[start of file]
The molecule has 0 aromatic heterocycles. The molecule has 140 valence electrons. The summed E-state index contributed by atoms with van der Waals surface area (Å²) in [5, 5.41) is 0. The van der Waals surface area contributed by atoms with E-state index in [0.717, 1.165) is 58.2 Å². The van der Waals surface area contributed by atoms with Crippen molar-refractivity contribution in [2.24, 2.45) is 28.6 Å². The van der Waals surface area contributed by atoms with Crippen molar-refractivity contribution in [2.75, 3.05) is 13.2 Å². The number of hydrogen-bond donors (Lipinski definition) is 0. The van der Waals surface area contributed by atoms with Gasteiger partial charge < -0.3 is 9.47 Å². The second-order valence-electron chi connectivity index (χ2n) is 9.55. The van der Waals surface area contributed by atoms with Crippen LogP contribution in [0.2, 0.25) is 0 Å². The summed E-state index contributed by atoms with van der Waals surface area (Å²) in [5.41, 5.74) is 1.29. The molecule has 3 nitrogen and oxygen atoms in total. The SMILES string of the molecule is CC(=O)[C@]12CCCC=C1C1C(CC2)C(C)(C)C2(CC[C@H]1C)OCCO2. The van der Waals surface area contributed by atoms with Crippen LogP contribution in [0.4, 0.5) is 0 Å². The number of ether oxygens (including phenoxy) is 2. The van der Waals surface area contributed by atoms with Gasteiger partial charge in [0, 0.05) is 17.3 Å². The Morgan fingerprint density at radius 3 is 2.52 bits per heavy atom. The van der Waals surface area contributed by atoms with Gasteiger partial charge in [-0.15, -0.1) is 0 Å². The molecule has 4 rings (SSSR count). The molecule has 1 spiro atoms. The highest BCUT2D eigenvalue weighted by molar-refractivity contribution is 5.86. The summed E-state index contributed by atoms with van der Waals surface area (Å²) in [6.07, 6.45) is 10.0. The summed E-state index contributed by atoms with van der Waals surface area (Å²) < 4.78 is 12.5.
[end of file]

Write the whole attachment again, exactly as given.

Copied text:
The molecule has 0 aromatic heterocycles. The molecule has 140 valence electrons. The summed E-state index contributed by atoms with van der Waals surface area (Å²) in [5, 5.41) is 0. The van der Waals surface area contributed by atoms with E-state index in [0.717, 1.165) is 58.2 Å². The van der Waals surface area contributed by atoms with Crippen molar-refractivity contribution in [2.24, 2.45) is 28.6 Å². The van der Waals surface area contributed by atoms with Crippen molar-refractivity contribution in [2.75, 3.05) is 13.2 Å². The number of hydrogen-bond donors (Lipinski definition) is 0. The van der Waals surface area contributed by atoms with Gasteiger partial charge < -0.3 is 9.47 Å². The second-order valence-electron chi connectivity index (χ2n) is 9.55. The van der Waals surface area contributed by atoms with Crippen LogP contribution in [0.2, 0.25) is 0 Å². The summed E-state index contributed by atoms with van der Waals surface area (Å²) in [5.41, 5.74) is 1.29. The molecule has 3 nitrogen and oxygen atoms in total. The SMILES string of the molecule is CC(=O)[C@]12CCCC=C1C1C(CC2)C(C)(C)C2(CC[C@H]1C)OCCO2. The van der Waals surface area contributed by atoms with Crippen LogP contribution in [0.4, 0.5) is 0 Å². The number of ether oxygens (including phenoxy) is 2. The van der Waals surface area contributed by atoms with Gasteiger partial charge in [0, 0.05) is 17.3 Å². The Morgan fingerprint density at radius 3 is 2.52 bits per heavy atom. The van der Waals surface area contributed by atoms with Gasteiger partial charge in [-0.15, -0.1) is 0 Å². The molecule has 4 rings (SSSR count). The molecule has 1 spiro atoms. The highest BCUT2D eigenvalue weighted by molar-refractivity contribution is 5.86. The summed E-state index contributed by atoms with van der Waals surface area (Å²) in [6.07, 6.45) is 10.0. The summed E-state index contributed by atoms with van der Waals surface area (Å²) < 4.78 is 12.5.